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Was the Bears' Amazing Trick Play Erased by a Phantom Holding Call?

"it was a bad call"

Regular readers of this site know that I'm an avid Green Bay Packers fan. At first glance, then, some might wonder how I can write this article. The truth is, I can recognize a controversy when I see one. And the trick punt return by the Bears near the end of yesterday's Packers-Bears game definitely qualifies.

If you watched the game, you know exactly what I'm talking about. If you didn't, HuffPo explains:

When the Packers punted with just over a minute left in the fourth quarter while holding a 27-17 lead, the Bears executed one of the most mesmerizing trick plays in recent NFL history.

And, it all began with Hester signaling for a fair catch.

As Green Bay's coverage team converged on Hester as he looked skyward and waved his arm, Bears wide receiver Johnny Knox was actually catching the ball on the far sideline. All alone, Knox sprinted up the fringe of Soldier Field. By the time that the Pack realized that the ball hadn't been kicked to Hester, Knox was long gone. He would score on the play, seemingly putting the Bears in position to attempt an onside kick to prolong their comeback bid.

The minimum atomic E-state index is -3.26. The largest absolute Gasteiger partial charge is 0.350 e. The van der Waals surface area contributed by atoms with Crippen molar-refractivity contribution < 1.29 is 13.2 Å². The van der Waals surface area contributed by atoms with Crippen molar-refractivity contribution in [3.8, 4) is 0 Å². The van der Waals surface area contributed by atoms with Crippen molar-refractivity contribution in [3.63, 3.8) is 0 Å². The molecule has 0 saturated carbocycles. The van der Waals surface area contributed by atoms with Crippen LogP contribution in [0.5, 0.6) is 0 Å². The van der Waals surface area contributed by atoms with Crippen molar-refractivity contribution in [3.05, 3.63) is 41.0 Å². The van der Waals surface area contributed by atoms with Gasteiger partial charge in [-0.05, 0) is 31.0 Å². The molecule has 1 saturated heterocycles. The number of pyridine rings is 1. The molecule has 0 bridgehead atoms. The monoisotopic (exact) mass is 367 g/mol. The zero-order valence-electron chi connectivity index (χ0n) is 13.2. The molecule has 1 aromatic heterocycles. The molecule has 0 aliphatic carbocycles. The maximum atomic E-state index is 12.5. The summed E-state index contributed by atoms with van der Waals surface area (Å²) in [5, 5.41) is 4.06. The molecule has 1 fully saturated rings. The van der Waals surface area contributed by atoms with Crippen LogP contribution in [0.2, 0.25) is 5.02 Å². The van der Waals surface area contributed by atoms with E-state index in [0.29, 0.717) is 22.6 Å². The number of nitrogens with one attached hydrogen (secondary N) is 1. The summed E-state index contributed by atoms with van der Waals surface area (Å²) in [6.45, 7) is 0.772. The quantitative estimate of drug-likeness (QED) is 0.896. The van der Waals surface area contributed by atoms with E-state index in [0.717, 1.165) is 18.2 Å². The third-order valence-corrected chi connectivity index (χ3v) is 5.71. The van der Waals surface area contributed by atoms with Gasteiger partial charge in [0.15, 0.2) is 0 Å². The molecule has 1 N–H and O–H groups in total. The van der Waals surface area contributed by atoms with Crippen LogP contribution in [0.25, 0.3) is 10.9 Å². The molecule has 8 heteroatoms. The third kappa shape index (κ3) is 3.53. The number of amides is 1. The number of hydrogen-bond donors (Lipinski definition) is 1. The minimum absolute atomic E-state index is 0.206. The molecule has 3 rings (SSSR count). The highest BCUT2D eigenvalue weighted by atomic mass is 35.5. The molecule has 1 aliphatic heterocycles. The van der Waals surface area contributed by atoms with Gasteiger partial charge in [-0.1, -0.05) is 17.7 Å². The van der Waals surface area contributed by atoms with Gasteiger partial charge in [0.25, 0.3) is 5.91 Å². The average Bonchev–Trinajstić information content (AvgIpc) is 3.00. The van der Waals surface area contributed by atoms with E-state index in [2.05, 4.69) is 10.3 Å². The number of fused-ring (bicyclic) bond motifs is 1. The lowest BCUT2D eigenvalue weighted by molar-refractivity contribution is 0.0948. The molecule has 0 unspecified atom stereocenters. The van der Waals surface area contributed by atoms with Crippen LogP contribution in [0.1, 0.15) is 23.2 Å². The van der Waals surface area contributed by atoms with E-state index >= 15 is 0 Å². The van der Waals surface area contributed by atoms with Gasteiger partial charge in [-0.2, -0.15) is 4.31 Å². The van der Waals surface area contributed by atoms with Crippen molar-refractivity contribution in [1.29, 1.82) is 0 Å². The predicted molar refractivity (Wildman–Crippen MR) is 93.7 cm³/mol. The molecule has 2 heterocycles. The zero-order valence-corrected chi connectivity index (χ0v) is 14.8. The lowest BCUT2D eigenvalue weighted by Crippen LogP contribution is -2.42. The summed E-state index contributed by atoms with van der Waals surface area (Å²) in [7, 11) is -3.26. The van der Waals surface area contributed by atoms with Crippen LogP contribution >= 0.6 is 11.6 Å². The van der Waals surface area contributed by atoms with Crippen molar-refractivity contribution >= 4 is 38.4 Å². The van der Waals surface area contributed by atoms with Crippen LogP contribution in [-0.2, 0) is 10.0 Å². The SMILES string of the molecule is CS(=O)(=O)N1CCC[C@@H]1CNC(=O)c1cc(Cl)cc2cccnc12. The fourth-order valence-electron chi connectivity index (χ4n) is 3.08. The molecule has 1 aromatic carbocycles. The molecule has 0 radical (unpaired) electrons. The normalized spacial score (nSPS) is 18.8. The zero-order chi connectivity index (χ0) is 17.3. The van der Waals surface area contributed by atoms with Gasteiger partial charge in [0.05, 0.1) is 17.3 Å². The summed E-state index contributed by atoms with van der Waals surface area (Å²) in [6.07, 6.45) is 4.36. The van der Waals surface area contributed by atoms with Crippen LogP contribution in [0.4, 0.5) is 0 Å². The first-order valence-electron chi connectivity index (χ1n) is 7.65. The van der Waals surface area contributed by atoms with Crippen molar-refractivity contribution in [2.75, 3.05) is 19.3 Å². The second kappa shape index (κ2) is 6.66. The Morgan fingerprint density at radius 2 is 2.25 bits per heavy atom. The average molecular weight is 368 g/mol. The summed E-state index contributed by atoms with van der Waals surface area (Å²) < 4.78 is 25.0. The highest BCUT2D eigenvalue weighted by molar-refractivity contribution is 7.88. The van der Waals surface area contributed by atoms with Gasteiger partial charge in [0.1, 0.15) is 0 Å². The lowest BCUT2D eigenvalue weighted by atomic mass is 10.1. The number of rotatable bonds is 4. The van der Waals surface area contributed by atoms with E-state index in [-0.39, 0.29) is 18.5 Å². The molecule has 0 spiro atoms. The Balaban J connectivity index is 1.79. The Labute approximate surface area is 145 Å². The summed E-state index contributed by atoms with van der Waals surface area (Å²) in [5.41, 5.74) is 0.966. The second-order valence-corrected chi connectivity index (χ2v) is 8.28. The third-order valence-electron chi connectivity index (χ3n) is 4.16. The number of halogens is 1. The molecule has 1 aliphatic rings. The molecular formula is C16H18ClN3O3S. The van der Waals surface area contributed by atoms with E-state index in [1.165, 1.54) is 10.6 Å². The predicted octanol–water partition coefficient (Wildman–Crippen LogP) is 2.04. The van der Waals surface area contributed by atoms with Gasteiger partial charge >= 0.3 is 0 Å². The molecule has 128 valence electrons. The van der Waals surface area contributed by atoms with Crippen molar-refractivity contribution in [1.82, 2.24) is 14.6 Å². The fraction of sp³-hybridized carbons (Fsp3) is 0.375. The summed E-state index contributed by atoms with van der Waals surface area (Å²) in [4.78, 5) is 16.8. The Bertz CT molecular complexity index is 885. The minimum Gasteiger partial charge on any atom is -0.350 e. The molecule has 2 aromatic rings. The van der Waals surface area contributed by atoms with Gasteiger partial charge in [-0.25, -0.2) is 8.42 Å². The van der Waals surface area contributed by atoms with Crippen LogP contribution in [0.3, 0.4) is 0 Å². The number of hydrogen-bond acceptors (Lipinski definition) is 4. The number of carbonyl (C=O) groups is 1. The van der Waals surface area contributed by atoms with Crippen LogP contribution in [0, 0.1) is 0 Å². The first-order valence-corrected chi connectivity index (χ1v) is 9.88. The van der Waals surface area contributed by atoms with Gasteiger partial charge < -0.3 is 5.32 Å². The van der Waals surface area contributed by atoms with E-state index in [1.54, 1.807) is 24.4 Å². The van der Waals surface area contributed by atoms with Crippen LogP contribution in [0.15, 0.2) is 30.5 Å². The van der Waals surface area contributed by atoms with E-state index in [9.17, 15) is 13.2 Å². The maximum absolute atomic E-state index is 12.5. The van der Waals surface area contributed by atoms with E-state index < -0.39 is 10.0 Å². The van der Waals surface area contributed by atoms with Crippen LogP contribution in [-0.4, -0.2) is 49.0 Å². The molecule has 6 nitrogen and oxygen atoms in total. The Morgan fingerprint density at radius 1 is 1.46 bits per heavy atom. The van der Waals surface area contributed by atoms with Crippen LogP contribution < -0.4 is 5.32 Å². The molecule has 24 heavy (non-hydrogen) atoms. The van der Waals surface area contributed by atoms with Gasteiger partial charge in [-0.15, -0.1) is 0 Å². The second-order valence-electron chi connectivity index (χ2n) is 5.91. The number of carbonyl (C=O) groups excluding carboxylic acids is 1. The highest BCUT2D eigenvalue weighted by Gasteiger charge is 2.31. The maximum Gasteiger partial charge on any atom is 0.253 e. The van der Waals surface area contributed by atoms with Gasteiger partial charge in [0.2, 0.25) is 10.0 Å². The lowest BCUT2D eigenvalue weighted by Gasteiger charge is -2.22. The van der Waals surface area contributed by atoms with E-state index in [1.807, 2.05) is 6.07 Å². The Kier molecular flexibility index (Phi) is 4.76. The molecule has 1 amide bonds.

Sounds pretty straightforward, right? Not really. See, some yellow laundry (a flag) was thrown on the play for holding. There's only one problem: no one can seem to find the holding. Here's the video and the announcers' reactions:

The play was brilliant. The officiating on it, though, was questionable.

“It worked for us,” Knox told the Chicago Sun-Times after the game. “But unfortunately, it was a bad call. Corey didn’t even touch him. That’s a play we wish we could have back.”

"Corey" is Corey Graham, the player who was allegedly responsible for the hold. Or was he? From HuffPo:

Then, as if the call couldn't get any more absurd, Joe Buck chimes in and tells Aikman and FOX viewers that it wasn't No. 21 that the referees had flagged for holding. Buck says a member of the FOX crew informed him that it had been called on No. 29. Only problem is that there was no one with that number on the field for the Bears.

It's worth noting that the touchdown would have only brought the Bears withing three points. But it's also worth noting that the Packers didn't finish the game playing their best football. Is it possible the Bears could have come back? Definitely. Their best chance, however, was squashed with the penalty.

But the worst part may be this: because it was a trick play, it was probably a one-shot deal. Now teams are going to be on the lookout for it, and it will be nearly impossible to pull off again.

The Packers fan in me is rejoicing. The sports fan in me is kind of bummed.

UPDATE:

As some e-mailers and commenters have pointed out, there could be some video evidence supporting the official here. At about three seconds into the video, in the upper left of the screen, it appears a Bears player does have his hand on the shoulder of a Packers player. Here's the screen grab:

Maybe that's it. If it is, the controversy then becomes: Was that really a hold?

In the end, yes -- because if the official says it is, then it is. But for those who are maybe not so technical and more philosophical, debate it out in the comments. Hold, or no hold?

One last thing…
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